Trees surrounded by less than 33% impervious surface cover will most likely be in good or excellent condition. Trees surrounded by 33%-66% are likely to be in fair condition. Trees surrounded by 67% or more tend to be in poor condition. Impervious surface cover can be measured by using the “Pace to Plant” technique.
The “Pace to Plant” technique is a tool to quickly and accurately quantify the amount of impervious surface surrounding a tree or planting site. Begin by standing at the planting site and identify the closest impervious surface edge. Take 25 steps at 45⁰ to the nearest impervious edge, counting only the steps that land on the impervious surface. Then, return to the identified planting site and begin walking 25 steps in the opposite direction. Again, only count the steps that fall onto impervious surface. If you encounter a building or wall, count the remainder of the steps as impervious. One more time, return to the starting planting site. This time turn 90° and begin walking 25 steps and count the steps that fall onto impervious surface. Finally, turn around and go back to the planting site and begin walking in the opposite direction for 25 steps. This will be the fourth time that steps falling onto the impervious surface are counted. Having walked in four directions located 90° from each other, completing an “X” through the planting site, the transect is final with a total of 100 steps have been taken. By totaling the number of steps that fall onto impervious surfaces the percentage of the surrounding ground area can be determined. For example, if the total number of steps falling on impervious surface is 65 (out of the potentially 100 steps), the percentage of impervious surface is 65%. Using the established criteria, the site would not be suitable for planting a Red Maple.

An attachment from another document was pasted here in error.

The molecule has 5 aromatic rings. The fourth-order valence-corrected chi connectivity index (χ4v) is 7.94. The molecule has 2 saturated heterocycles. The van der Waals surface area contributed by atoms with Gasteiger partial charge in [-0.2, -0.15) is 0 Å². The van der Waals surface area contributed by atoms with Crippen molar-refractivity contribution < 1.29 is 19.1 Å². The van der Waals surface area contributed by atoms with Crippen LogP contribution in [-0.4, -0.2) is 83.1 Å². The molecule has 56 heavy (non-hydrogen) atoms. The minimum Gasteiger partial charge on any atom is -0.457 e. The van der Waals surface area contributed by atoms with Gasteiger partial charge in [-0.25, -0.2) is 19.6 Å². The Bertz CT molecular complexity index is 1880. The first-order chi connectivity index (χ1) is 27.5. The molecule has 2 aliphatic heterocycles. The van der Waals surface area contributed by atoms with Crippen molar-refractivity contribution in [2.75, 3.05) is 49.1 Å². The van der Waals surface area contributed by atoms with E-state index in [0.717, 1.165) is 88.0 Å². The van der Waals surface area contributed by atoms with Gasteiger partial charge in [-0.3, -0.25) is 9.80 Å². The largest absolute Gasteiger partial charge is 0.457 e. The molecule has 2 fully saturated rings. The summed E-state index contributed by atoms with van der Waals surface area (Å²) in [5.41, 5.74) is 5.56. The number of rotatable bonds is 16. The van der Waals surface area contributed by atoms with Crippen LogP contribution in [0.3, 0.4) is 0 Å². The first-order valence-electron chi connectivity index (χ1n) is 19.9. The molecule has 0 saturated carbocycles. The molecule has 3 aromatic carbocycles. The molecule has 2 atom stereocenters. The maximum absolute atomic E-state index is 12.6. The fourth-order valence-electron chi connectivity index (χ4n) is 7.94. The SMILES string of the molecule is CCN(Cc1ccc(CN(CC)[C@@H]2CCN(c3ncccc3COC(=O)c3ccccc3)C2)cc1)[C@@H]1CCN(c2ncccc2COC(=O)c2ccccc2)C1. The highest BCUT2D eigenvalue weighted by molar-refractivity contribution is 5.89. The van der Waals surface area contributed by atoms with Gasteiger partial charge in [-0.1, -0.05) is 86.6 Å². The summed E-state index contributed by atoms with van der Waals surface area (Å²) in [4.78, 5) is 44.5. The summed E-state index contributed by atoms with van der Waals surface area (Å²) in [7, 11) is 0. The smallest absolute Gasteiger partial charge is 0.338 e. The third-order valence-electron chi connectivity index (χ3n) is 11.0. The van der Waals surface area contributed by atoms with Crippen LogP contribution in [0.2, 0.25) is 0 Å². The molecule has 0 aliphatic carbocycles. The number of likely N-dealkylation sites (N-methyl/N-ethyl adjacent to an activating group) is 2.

While North Carolina State has only researched the Red Maple tree species, the “Pace to Plant” technique could be used to determine suitable sites for many different trees being considered for commercial urban planting.
By evaluating the impervious surface restrictions, better tree species selection may be possible. If the right tree for the right place is chosen well, stress to urban trees, including pest infestations, can be reduced.
University of Florida palm and disease Extension specialist Dr. Monica
Elliott will share information on palm installation and best management
- Timing and techniques for proper palm planting.
Establishing and care for palms through proper watering,
fertilization, and pruning.
- Learn the cold hardy palms to plant along the Gulf Coast and
palm issues and diseases associated with cold weather
- Where to focus your palm care when funds are limited.
Wednesday July 27, 2016
Pensacola (10-11:45am), Escambia County Central Office Complex, 3363 West Park Place Pensacola, FL 32505
REGISTER: Program is free but register for a spot by calling 475-5230 or emailing firstname.lastname@example.org
Santa Rosa Beach (3-4:45pm), Walton County Extension Annex 70 Logan Ln, Santa Rosa Beach, FL 32459
REGISTER: Program is free but register by calling 850-892-8172 or emailing email@example.com
CEUs to be available